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of blood throughout the entire body. The hot water pulls blood from the internal organs to the skin, the cold drives that inward deeper into the tissue, releasing toxins and quickening the circulation. Showers give a mechanical stimulation that tub baths do not provide.

   * The salt glow skin rub is often

invigorating. Stand in a tub of hot

water. Moisten the hands and body with water, dip hands into a container of salt and rub the skin briskly. Shower to remove salt from the skin.

   * The cold mitten friction is carried out by dipping a wash cloth or mittens in the cold water and briskly rubbing the body, refreshing the cloths as they warm

up. Start at the head and progress downward toward the feet. The body should be warm before beginning the treatment.

    * Abdominal cold packs and cold showers have been shown to be more effective in relieving fatigue than rest. Blood pulled from other parts of the body brings glucose, oxygen and other fatigue-relieving compounds and useful 

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host chemicals into the area. Temperatures of the cold packs should range from 45 to 50 degrees F. It is recommended that the Cold packs be left in place for about ten minutes. Showers consist of ten minute sprays at 55 to 60 degrees F.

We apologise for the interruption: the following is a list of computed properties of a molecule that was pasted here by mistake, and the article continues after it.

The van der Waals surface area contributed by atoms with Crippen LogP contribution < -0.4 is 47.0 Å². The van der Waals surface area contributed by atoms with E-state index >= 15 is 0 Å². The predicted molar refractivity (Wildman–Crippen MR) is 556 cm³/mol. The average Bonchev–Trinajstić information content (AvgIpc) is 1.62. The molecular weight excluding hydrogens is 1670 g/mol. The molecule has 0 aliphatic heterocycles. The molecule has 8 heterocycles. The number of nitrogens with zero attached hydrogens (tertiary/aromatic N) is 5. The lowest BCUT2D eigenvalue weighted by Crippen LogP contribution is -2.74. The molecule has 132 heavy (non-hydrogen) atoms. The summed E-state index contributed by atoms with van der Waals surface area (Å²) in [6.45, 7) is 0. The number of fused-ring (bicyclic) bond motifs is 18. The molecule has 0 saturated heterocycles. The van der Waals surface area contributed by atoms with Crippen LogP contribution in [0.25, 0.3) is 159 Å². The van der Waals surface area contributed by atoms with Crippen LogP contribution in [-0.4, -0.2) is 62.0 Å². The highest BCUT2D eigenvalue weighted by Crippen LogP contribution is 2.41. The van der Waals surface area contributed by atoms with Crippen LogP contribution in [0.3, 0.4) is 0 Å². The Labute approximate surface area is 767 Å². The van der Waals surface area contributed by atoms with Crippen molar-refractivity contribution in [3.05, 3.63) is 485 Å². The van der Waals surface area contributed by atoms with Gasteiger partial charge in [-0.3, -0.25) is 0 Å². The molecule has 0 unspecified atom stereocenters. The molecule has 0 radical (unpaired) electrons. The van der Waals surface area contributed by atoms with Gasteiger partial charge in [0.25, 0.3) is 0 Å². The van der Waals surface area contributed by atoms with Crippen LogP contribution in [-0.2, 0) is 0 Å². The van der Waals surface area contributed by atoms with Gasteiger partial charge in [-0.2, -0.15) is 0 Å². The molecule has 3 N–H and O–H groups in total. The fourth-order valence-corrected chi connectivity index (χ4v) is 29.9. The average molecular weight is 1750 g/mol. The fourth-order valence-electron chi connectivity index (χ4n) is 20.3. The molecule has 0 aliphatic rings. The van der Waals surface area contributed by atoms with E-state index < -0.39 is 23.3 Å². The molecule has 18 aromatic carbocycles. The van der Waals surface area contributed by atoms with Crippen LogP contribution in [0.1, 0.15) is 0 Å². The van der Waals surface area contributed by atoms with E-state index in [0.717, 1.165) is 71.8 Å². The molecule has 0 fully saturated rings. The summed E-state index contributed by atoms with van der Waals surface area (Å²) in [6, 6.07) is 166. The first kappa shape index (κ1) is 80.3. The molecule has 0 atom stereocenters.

* Heat treatments are helpful for those suffering from chronic fatigue, but should not be prolonged. Prolonged heat has a depressing effect can worsen fatigue. Five to six minutes may be sufficient to start vigorous sweating, then the treatment should be concluded with a cold treatment—a cold shower, cold towel rub, wet sheet rub, or salt glow. The purpose of the treatment is to stimulate circulation and eliminate toxins from the skin.

   * Outdoor life is beneficial to the fatigue sufferer. Breathing devitalized, deoxygenated indoor air deprives the body of oxygen.    

   * Respiratory exercises are often

helpful in increasing energy levels.

While walking, try to inhale for five

steps, and then exhale for six steps. Take slow, deep breaths, attempting to fill and empty the

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lungs as completely as possible.

   * Another method of exercising the lungs is to rake a deep breath and read out loud as long as possible with a single breath. With time the lung capacity will increase.

     Allopathic medications are not the solution to fatigue. Many physicians almost instinctively prescribe sedatives or antidepressants which only compound the problem. Instead try herbs such as: Valerian root, skullcap, peppermint, ginkgo, catnip, chamomile or rosemary.

     Other supplements can be beneficial, such as: Vitamins C, E and the entire B-complex family, and bee pollen.

     In general, eat a balanced vegetarian diet of mostly fruits and vegetables and drink large amounts of fresh juiced vegetables such as: carrots, celery and lettuce. Try it! You'll feel better!


Editors

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Information was taken from numerous sources, including personal experiences and experts.

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